The control further includes a collar 75 (FIGS. 4 and 5) slidably fitted on the post. It includes hinge mounts 76, 77 fixed to the collar at diametrically opposite sides. The mounts are identical, and include a radially directed U-shaped channel 78 (FIG. 10). Struts 80, 81 are hinged to mounts 76, 77 respectively so they can swing between a horizontal position (FIG. 5) to a nearly upright position (FIG. 4). When in the position of FIG. 5, the struts are supported against pivoting to a still lower position by the bottom 79 of the channel, and are supported against sideward movement by the walls of the channel.

Struts 80, 81 are respectively connected to edge formers 60 and 61.

As will be understood below, when the two panels are mounted to a single reel, their deployed angles relative to the horizontal will be identical. Should it be desired to have the angles be different from one another, then panels 90, 91 must be mounted to separate reels 92, 93 as shown in FIG. 7. These will be separately spring-wound. In that event one or both struts may be made adjustable in angle so that, when the strut is adjusted, the angle of the panel relative to the vertical will be different when the strut's length is adjusted, such as by a slip fitting as in a two piece strut (FIG. 1), by changing the angle at which the strut is restrained from below, or by incorporating an adjusted hinge 94 between adjacent strut segments 95 and 96 (FIG. 15).

When two reels are used, it is possible to provide the same area of deployed canopy on both sides, but with one at a different angle relative to the vertical, or with both at a different angle detained by the strut angle, or with a different area. This requires a different construction of at least one of the hinge mounts, as shown in FIG. 11. Collar 100 has a pair of hinge mounts 101, 102. Instead of a hinge mount rigidly fixed to the collar, a pair of channels plates 103, 104 are fixed to the collar on each side. These plates have an arcuate series of aligned pin holes 105, 106 to receive cross pins 107, 108. Struts 109, 110 are pivoted to the plates at the center of the arc of holes and can be held at an adjusted position, which may be horizontal, or sloping up, or down by trapping it between pins. The reel will feed out the appropriate length of canopy fabric.

The term "reel means" in intended to describe both a single reel and a double reel device. The term "mount means" is intended to describe how the struts are pivotally mounted to the collar. A simple hinge is an example. It may also include the channel member which supports a hinge pin.

Alternately or additionally the adjustable hinge 94 may be included between two strut segments, which will provide a different range of possible deployments.

The operation of this shelter is straightforward. With both panels stored on the reel of FIG. 6, and the control in the configuration of FIG. 2; the struts have been pivoted upward, and the panels been drawn onto the reel by the spring in the reel. In this condition, the assembly can be removed from the pedestal and stored. If desired, the pole can also be removed, or if it is a two piece pole, one part of the pole may be removed. In addition, should it be desired to store the reel parallel to the struts, appropriate pivots can be provided to permit the reel mount and edge formers to rotate as one to approach parallelism with the pole.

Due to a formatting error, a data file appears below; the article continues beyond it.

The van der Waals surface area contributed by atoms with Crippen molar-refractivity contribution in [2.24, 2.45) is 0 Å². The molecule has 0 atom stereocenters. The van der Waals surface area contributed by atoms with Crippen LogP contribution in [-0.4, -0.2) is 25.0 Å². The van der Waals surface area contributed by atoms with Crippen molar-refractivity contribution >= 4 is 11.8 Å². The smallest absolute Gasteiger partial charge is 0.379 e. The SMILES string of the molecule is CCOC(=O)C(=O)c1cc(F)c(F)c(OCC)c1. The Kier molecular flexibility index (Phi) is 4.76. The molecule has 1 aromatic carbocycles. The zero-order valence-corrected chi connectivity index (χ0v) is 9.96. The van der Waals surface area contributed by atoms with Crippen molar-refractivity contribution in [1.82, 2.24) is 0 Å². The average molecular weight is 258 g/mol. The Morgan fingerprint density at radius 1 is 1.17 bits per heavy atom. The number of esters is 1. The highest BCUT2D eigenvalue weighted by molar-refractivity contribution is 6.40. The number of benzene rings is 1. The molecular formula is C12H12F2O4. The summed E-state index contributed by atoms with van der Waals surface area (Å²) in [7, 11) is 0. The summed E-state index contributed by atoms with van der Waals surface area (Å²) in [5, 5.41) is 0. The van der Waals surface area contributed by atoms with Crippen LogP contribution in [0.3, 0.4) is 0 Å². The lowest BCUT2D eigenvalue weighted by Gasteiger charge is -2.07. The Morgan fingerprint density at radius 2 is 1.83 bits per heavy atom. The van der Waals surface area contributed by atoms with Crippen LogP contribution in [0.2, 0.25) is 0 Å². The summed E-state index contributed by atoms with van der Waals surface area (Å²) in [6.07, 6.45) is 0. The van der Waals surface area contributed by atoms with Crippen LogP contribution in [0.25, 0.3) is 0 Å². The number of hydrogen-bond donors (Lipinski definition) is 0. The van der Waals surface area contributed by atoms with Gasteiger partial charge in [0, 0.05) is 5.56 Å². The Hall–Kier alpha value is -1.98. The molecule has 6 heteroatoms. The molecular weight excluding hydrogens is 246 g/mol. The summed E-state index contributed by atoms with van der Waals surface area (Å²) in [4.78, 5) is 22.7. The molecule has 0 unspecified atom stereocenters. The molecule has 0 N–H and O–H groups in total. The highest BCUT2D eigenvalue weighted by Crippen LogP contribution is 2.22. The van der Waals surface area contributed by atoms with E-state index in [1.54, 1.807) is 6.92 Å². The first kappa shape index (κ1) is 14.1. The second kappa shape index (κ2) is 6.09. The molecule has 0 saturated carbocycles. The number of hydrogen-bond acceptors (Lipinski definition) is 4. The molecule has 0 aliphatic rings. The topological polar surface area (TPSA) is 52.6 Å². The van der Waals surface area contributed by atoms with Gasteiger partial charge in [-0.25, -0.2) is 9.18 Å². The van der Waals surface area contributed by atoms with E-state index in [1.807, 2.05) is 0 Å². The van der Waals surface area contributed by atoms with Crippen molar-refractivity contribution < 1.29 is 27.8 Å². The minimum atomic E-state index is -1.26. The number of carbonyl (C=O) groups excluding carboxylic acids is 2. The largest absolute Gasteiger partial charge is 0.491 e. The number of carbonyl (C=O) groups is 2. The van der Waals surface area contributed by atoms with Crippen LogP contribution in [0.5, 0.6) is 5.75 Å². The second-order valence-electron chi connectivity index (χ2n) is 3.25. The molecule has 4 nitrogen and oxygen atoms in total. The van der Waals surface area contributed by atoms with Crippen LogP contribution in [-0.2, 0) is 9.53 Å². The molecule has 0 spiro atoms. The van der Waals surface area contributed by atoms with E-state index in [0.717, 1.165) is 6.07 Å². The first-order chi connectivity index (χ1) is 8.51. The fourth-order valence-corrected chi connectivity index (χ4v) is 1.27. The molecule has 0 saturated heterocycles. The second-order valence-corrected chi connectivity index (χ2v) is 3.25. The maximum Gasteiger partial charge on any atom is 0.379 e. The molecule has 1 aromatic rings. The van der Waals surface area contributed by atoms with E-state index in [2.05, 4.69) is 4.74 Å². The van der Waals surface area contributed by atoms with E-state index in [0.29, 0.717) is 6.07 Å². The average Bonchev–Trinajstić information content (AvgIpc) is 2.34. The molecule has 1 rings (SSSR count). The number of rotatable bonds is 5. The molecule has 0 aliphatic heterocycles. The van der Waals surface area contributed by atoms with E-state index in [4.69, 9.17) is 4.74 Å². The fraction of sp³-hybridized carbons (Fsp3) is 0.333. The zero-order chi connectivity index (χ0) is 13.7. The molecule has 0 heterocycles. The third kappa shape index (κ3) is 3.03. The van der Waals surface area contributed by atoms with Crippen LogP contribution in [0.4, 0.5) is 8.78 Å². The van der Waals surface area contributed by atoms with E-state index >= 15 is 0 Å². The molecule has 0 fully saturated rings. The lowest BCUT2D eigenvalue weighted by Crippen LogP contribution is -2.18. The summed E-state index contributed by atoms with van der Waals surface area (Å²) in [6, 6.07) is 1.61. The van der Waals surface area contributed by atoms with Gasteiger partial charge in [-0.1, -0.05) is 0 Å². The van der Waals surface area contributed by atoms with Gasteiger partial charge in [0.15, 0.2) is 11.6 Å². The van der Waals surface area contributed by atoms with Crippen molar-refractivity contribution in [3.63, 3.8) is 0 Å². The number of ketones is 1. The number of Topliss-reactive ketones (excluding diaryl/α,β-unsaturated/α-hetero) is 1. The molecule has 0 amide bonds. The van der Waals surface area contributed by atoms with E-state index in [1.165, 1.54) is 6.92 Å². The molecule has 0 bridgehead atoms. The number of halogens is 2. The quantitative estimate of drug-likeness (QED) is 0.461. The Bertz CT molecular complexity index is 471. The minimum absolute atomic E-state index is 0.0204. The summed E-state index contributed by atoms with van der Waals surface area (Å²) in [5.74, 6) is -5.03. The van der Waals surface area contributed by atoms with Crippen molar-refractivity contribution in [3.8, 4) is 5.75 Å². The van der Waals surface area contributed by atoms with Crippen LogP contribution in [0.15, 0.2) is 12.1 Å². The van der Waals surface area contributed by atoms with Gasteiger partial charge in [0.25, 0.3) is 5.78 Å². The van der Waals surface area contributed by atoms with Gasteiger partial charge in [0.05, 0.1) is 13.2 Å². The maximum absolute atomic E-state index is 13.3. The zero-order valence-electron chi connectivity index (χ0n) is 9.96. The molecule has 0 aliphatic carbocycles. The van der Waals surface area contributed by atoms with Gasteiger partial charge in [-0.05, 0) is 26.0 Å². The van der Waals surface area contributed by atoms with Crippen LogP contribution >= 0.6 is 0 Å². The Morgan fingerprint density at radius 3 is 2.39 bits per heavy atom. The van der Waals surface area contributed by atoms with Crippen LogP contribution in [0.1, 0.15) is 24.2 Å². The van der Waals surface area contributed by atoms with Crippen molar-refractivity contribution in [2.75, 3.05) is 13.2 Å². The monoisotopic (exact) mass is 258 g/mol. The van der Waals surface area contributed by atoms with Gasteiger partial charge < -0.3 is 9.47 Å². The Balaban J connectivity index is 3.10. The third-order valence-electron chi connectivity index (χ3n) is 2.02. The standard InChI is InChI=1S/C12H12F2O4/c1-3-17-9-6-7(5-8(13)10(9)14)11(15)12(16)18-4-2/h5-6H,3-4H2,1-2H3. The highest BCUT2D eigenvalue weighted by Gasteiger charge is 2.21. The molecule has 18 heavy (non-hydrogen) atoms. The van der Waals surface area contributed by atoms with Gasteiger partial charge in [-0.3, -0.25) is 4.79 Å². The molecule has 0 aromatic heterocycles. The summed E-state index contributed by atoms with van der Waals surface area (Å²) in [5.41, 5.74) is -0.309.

Alternatively, the edge formers can be separated from the struts and drawn against the reel. The reel assembly can then be removed from the pole. The collar and struts can be stored alongside the pole, or the pole can be removed for most compact storage.

To deploy the panels, the collar is moved upwardly, and the struts are spread apart. When the struts bottom out in the channels or otherwise reach a defined position, the outer edges of the panels are fixed in place. The reel will have fed out the panel sheet in response to movement of the strut and the edge formers. Then the collar is pinned or otherwise fixed to the post. When the strut is to be fixed approximately horizontally and the mount of FIG. 10 is used, a pin is not usually necessary, but may be used if desired.

To retract and store the panels, the collar is unpinned and slid down the post, while the struts are brought to the position shown in FIG. 2. The shelter is now compact, and the user is not exposed to loose soiled folds of a canopy. Only the outermost convolution of the panel or panels is exposed, and it can be covered if desired.

The operation and storage of a two reel model is the same, except that the panels are wound on different reels, and there will be a gap between them at the ridge. When different sizes or angles of the panels are desired, the mounts will be adjusted as desired.

Especially when the shelter is to be deployed and retracted frequently, as would be the situation in patio cafes, for example, a more convenient mounting for the reel or reels and edge formers will be justified. FIGS. 13 and 14 show means to mount the reel or reels and the edge formers so they can be tilted to stand alongside the central pole without the necessity of separating any of them from their supporting structures.